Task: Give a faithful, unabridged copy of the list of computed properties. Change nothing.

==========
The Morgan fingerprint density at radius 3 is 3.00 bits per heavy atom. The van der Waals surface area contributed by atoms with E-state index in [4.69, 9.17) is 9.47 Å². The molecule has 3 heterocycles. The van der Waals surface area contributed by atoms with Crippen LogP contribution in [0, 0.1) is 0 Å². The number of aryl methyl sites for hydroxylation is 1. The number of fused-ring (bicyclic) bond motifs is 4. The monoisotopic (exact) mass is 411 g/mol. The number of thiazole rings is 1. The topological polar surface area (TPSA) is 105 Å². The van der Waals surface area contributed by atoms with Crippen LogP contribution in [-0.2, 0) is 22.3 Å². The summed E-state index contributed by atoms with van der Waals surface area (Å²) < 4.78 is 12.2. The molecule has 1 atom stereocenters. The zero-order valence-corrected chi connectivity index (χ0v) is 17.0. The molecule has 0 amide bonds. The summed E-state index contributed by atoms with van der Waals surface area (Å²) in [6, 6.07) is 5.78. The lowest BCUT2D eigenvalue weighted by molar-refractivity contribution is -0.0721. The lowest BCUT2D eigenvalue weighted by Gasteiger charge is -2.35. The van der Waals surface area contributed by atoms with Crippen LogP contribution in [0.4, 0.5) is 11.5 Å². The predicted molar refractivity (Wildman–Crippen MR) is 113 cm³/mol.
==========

The Morgan fingerprint density at radius 3 is 3.00 bits per heavy atom. The van der Waals surface area contributed by atoms with E-state index in [4.69, 9.17) is 9.47 Å². The molecule has 3 heterocycles. The van der Waals surface area contributed by atoms with Crippen LogP contribution in [0, 0.1) is 0 Å². The number of aryl methyl sites for hydroxylation is 1. The number of fused-ring (bicyclic) bond motifs is 4. The monoisotopic (exact) mass is 411 g/mol. The number of thiazole rings is 1. The topological polar surface area (TPSA) is 105 Å². The van der Waals surface area contributed by atoms with Crippen LogP contribution in [-0.2, 0) is 22.3 Å². The summed E-state index contributed by atoms with van der Waals surface area (Å²) < 4.78 is 12.2. The molecule has 1 atom stereocenters. The zero-order valence-corrected chi connectivity index (χ0v) is 17.0. The molecule has 0 amide bonds. The summed E-state index contributed by atoms with van der Waals surface area (Å²) in [6, 6.07) is 5.78. The lowest BCUT2D eigenvalue weighted by molar-refractivity contribution is -0.0721. The lowest BCUT2D eigenvalue weighted by Gasteiger charge is -2.35. The van der Waals surface area contributed by atoms with Crippen LogP contribution in [0.4, 0.5) is 11.5 Å². The predicted molar refractivity (Wildman–Crippen MR) is 113 cm³/mol.